Research program

AdS-CFT correspondence. Modularity of partition functions in string theory will be one of our central topics. Klemm and Zagier will explore the relation between, on the one hand, the transition matrices for the differential equation of the mirror quintic family and, on the other hand, the periods and quasiperiods (a notion developed specifically for this application) of special Hecke eigenforms. They will also consider the application of the theory of modular and quasi-modular forms to the direct integration method, where it is expected to play a pivotal role. To construct the elliptic genus of new 6d super conformal QFTs in the geometric engineering approach, Klemm wants to explore automorphic symmetries acting on moduli spaces of elliptically fibred Calabi– Yau spaces. Together with Borot, he also plans to use the topological large N technique to study non-perturbative effects with resurgence techniques.        

Functorial QFT. The classification of symmetry-protected topological phases and its miraculous relation to deformation classes of invertible TFTs will be jointly approached by Zirnbauer, Teichner, Disertori, and Lesch. The goal is to explain the coincidence of the two models and, in particular, to relate Zirnbauer’s 10-fold way to the tangential structures proposed by Freed–Hopkins. Such an explanation will in turn trigger new calculations in equivariant homotopy theory that are motivated by solid state physics. Teichner will also relate functorial QFTs to the approach via factorization algebras that was pioneered by Costello–Gwilliam. The long-term goal is a rigorous mathematical formalism for higher-dimensional supersymmetric sigma models, obtained by varying perturbative quantizations over the stack of classical solutions. Borot and Teichner will promote the functorial construction of amplitudes of two-dimensional QFTs by implementing a gluing procedure, modeled both on Mirzakhani–McShane identities in hyperbolic geometry and on the topological recursion of Eynard–Orantin; see the figure. This construction will take values in the space of fields of the QFT under consideration, which itself can be obtained via various means, e.g., differential geometry of Teichmüller space, vertex operator algebras, or factorization algebras.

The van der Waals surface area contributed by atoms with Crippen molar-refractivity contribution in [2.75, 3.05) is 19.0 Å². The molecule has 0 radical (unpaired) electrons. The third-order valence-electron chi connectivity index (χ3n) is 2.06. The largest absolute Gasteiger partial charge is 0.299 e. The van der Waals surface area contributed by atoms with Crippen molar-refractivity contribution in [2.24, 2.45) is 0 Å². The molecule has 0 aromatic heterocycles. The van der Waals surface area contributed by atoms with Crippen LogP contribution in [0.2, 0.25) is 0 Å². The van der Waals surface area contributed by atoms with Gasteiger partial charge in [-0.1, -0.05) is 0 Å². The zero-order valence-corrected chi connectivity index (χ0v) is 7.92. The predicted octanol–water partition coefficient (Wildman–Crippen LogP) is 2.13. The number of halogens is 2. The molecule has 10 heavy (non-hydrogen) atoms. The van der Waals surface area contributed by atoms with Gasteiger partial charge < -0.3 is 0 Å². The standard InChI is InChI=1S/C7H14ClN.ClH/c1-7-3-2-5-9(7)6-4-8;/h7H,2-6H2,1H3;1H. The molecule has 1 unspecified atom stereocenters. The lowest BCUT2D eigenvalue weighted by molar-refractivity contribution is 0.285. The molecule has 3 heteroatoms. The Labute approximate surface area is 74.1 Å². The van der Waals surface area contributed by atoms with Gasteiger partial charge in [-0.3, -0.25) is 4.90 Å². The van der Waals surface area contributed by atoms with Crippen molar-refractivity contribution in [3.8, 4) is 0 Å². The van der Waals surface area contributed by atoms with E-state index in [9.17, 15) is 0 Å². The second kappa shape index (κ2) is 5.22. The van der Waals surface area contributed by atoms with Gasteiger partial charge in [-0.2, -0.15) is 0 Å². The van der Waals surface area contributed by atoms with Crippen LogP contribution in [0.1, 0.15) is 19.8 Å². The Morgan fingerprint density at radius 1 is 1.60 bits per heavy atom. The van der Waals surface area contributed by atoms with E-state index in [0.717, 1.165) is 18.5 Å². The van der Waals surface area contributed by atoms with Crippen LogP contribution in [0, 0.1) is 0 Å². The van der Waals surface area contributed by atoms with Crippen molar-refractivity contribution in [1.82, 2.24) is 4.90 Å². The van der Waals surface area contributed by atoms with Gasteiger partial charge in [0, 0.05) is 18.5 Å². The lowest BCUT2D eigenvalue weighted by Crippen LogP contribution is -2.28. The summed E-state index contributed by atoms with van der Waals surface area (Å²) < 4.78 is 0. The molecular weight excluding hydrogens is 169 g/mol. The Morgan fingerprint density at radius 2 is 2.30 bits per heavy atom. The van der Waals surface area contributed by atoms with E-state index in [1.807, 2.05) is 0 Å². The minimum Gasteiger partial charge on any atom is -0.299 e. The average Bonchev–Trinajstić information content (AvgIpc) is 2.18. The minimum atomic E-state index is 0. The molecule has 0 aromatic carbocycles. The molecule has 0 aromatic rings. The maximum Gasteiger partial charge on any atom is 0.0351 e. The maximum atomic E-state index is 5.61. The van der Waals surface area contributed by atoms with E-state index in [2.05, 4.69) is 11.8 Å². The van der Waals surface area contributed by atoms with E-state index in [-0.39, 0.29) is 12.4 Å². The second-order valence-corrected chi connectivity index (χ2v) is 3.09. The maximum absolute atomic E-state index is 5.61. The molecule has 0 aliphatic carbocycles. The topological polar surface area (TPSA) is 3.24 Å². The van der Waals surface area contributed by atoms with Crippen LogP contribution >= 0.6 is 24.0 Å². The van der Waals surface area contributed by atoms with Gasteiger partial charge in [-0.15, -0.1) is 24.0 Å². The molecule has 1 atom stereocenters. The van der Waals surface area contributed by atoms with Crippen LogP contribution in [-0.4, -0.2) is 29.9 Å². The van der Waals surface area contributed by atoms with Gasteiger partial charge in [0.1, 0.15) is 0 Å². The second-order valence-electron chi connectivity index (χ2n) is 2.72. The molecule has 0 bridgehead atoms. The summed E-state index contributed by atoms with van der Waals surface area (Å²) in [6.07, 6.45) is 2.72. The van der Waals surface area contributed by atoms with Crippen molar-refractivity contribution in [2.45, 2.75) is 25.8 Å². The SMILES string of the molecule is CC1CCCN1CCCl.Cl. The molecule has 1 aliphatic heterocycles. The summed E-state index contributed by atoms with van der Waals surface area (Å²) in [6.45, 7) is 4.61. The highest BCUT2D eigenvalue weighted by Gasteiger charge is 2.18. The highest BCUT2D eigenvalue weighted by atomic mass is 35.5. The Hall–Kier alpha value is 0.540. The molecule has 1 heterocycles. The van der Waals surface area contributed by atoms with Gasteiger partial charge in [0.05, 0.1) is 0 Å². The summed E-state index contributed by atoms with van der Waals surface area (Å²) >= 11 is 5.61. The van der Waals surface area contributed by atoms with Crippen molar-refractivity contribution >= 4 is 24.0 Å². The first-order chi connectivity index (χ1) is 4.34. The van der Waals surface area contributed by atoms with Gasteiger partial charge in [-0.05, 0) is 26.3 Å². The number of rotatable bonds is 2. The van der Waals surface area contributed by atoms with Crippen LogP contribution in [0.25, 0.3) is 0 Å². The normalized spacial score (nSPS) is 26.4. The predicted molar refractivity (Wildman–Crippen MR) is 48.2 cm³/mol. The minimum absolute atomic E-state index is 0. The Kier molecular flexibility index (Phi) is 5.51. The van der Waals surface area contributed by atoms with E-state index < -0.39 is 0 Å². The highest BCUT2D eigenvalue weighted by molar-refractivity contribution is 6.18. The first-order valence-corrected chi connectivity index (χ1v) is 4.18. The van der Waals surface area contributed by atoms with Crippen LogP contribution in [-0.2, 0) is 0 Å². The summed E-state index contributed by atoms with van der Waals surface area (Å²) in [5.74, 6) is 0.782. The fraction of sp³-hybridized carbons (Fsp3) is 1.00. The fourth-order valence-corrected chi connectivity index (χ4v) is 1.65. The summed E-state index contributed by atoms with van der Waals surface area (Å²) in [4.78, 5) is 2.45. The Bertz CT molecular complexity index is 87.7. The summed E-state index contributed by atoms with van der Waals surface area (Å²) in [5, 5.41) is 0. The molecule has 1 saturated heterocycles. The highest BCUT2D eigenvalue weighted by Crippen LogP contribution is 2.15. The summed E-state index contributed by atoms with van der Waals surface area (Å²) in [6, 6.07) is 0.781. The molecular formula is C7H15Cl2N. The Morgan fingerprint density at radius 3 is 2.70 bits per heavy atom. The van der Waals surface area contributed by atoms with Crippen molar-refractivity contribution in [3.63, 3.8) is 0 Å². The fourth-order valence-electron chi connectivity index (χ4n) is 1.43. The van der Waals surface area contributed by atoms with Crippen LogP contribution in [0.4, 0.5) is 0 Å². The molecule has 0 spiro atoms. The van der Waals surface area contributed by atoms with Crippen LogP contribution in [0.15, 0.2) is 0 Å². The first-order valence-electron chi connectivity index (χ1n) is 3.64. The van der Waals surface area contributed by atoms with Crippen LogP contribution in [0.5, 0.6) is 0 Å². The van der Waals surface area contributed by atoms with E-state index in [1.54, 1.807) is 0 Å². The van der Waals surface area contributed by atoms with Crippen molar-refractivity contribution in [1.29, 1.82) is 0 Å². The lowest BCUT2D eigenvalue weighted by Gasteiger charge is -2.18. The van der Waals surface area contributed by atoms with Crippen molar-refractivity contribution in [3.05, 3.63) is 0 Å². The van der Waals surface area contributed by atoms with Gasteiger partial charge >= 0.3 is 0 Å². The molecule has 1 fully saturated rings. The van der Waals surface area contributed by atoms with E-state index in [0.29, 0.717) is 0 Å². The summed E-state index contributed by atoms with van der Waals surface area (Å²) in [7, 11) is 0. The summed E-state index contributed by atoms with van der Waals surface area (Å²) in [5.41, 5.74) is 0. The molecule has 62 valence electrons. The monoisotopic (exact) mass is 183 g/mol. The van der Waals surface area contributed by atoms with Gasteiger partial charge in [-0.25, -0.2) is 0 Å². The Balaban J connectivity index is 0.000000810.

PDEs in QFT. The non-perturbative formulation of interacting QFT in two and three dimensions in terms of functors on geometric bordism categories will be investigated by Gubinelli and Teichner. The goal is to apply constructive techniques and recent advances in the analysis of stochastic quantization to get candidates for sigma models and relate them to the ones arising in Costello– Gwilliam’s factorization algebras. Disertori and Gubinelli plan to investigate rigorous derivations of the dimensional reduction phenomenon where a (D + 2)-dimensional elliptic stochastic PDE gives rise to a D-dimensional QFT by taking a trace of the realizations of the random field on a codimension-two subspace. This construction requires casting the stochastic PDE in the language of supersymmetric (D+2)- dimensional QFT and provides yet another alternative construction of QFTs via stochastic PDEs. Understanding stochastic quantization dynamics of complex functional integrals arising from the QFT in the Minkowski setting poses new mathematical challenges. To improve the integration process, one can (at least in the finite-dimensional approximations) find integration domains in the complex plane for which the phase factor does not oscillate, a domain usually refereed to as a Lefschetz thimble. Constructive tools to attack this problem will be explored by Gubinelli and Disertori; in a different context Disertori–Lager [DL17] recently used a complex deformation to study interacting Gaussian fields arising in the theory of random band matrices. Initial efforts will be devoted to constructing equilibrium dynamics on the Lefschetz thimble and proving that they can be used to compute expectation values for the QFT, at least in finite-dimensional approximations. The next step is to pass to the continuum limit. Borot and Gubinelli plan to study stochastic processes on Riemann surfaces, e.g., stochastic dynamics, Liouville theory, and Schramm–Löwner equations. The basic idea is to combine constructive and probabilistic ideas to define the local behavior of certain observables and the geometric gluing approach to reach for global objects. One of the first steps would be to localize the recent construction of the Liouville CFT by David, Kupiainen, Rhodes, and Vargas.